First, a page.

(b) Approximate renderer projects the 3D mesh to 2D midlevel representation for stochastic comparison. The approximate renderer is a complex simulator denoted by function , where is the 2D projection of the 3D generated scene and denotes additional control variables for the rendering engine. One of our key contributions is to formulate image interpretation as inverting this simulator under observations. Blender is a widely used open source 3D graphics environment and it exposes numerous interfaces to model, render and manipulate complex 3D scenes. In this paper, we take the idea of inverse graphics literally by abstracting the simulator to be our function and driving it by putting rich priors over scene elements
. In order to abstract away the extreme pixel variability in real world images, we transform RGB images to contour maps with the recent Structured Random Forest model
[5]. The approximate renderer outputs the same midlevel representation conditioned on , resulting in an image hypothesis space with simple appearances variability while preserving 3D geometric details.(c) Stochastic Comparator is a likelihood function or in case of likelihood free inference [4], a distance function . In our experiments, we use a contour based representation for both data and the rendered image . Our stochastic comparator is defined as a probabilistic variant of the chamfer distance. Traditionally, chamfer distance uses a distance transform to output a smooth cost function over an observation image and a fixed sized template. As a first step, we transform the rendering and data by computing the distance transform , which computes the value of closest point on the contour from every location in the image. We use the nonsymmetric chamfer distance and use as the template since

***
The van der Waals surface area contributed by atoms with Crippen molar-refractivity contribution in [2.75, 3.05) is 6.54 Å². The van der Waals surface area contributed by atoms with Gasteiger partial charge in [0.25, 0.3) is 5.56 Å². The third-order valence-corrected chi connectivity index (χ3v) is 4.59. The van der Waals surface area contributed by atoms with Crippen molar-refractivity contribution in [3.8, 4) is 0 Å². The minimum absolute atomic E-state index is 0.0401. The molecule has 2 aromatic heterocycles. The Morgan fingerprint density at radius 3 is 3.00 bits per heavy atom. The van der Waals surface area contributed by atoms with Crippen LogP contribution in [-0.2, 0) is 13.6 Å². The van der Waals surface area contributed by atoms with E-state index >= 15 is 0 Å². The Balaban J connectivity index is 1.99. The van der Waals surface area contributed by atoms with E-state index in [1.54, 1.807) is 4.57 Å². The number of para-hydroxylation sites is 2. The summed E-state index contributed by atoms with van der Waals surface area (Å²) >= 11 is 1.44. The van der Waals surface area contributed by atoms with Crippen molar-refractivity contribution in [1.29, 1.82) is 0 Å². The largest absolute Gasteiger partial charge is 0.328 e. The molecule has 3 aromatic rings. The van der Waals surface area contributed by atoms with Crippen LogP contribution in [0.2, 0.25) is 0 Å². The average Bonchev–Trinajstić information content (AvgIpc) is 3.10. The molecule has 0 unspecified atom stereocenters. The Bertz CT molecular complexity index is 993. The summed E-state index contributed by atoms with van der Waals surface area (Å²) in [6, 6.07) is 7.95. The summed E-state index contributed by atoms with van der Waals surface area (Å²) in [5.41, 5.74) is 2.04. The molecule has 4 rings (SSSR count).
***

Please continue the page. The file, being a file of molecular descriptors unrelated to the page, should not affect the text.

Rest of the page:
will typically have many outliers and will not be robust to variations. The likelihood
function can then be expressed as follows:We can now formulate the image interpretation task as approximately sampling the posterior distribution of scene elements given observations ():
(1) 
2.1 Generative Model
We demonstrate our framework on two challenging real world 3D parsing problems – parsing generic 3D artifact objects and inferring fine 3D pose of humans from single images. The flexibility of our rich priors and the expressivity of the generic graphics simulator allows us to handle the extreme shape variability between the two problem domains with relative ease. For all generative models, we denote the affine transformations over an entire object as a latent matrix denoted by . This matrix is a affine matrix drawn from the the uniform distribution, where the range over translation variables is , range over scale is and range over rotation is over all three axes independently.
2.1.1 3D Object Parsing CAD Program
Lathing and casting is a useful representation to express CAD models and is the main inspiration for our approach to modeling generic 3D artifacts. Given object boundaries in space, we use a popular algorithm in graphics to lathe an object by taking a cross section of points, defining a medial axis for the cross section and sweeping the cross section across the medial axis by continuously perturbing with respect to . The space over is extremely large due to variability in 3D shapes. We introduce a generative model consisting of Gaussian Processes (GPs) as a flexible nonparametric prior over object profiles for lathing (hereby referring to by ). The intermediate output from the graphics simulator is a mesh approximating the whole or part of a 3D object, which can be rendered to an image by camera reprojection.
The height of the object is sampled from a uniform distribution. 3D Objects can consist of several subparts. Without the loss of generality and for simplicity, we study objects with upto two subparts and circular crosssection. We sample a cut